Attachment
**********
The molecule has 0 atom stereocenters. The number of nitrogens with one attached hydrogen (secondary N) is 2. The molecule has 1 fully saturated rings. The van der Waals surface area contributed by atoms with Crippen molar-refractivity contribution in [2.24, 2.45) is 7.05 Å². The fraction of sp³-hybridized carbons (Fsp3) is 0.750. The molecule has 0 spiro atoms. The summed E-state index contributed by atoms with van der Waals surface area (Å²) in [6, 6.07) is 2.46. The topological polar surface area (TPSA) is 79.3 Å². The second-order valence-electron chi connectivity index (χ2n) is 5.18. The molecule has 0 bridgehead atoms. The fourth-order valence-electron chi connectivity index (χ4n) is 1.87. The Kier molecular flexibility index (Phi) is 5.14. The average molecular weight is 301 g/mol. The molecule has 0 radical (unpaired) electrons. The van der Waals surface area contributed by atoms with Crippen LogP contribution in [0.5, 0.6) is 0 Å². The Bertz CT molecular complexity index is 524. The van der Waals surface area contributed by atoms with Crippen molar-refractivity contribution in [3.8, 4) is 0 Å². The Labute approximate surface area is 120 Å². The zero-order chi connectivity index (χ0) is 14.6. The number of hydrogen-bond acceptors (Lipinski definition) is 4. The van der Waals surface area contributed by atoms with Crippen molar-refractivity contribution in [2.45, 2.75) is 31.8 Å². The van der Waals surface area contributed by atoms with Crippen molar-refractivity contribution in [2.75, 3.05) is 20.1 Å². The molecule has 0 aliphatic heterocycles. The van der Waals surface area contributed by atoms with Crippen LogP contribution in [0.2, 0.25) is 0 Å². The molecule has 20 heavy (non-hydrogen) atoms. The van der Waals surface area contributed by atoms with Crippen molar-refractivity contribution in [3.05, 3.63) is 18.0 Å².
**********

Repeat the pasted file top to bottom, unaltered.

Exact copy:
The molecule has 0 atom stereocenters. The number of nitrogens with one attached hydrogen (secondary N) is 2. The molecule has 1 fully saturated rings. The van der Waals surface area contributed by atoms with Crippen molar-refractivity contribution in [2.24, 2.45) is 7.05 Å². The fraction of sp³-hybridized carbons (Fsp3) is 0.750. The molecule has 0 spiro atoms. The summed E-state index contributed by atoms with van der Waals surface area (Å²) in [6, 6.07) is 2.46. The topological polar surface area (TPSA) is 79.3 Å². The second-order valence-electron chi connectivity index (χ2n) is 5.18. The molecule has 0 bridgehead atoms. The fourth-order valence-electron chi connectivity index (χ4n) is 1.87. The Kier molecular flexibility index (Phi) is 5.14. The average molecular weight is 301 g/mol. The molecule has 0 radical (unpaired) electrons. The van der Waals surface area contributed by atoms with Crippen LogP contribution in [0.5, 0.6) is 0 Å². The Bertz CT molecular complexity index is 524. The van der Waals surface area contributed by atoms with Crippen molar-refractivity contribution in [3.8, 4) is 0 Å². The Labute approximate surface area is 120 Å². The zero-order chi connectivity index (χ0) is 14.6. The number of hydrogen-bond acceptors (Lipinski definition) is 4. The van der Waals surface area contributed by atoms with Crippen molar-refractivity contribution in [2.45, 2.75) is 31.8 Å². The van der Waals surface area contributed by atoms with Crippen molar-refractivity contribution in [2.75, 3.05) is 20.1 Å². The molecule has 0 aliphatic heterocycles. The van der Waals surface area contributed by atoms with Crippen LogP contribution in [0.2, 0.25) is 0 Å². The molecule has 20 heavy (non-hydrogen) atoms. The van der Waals surface area contributed by atoms with Crippen molar-refractivity contribution in [3.05, 3.63) is 18.0 Å².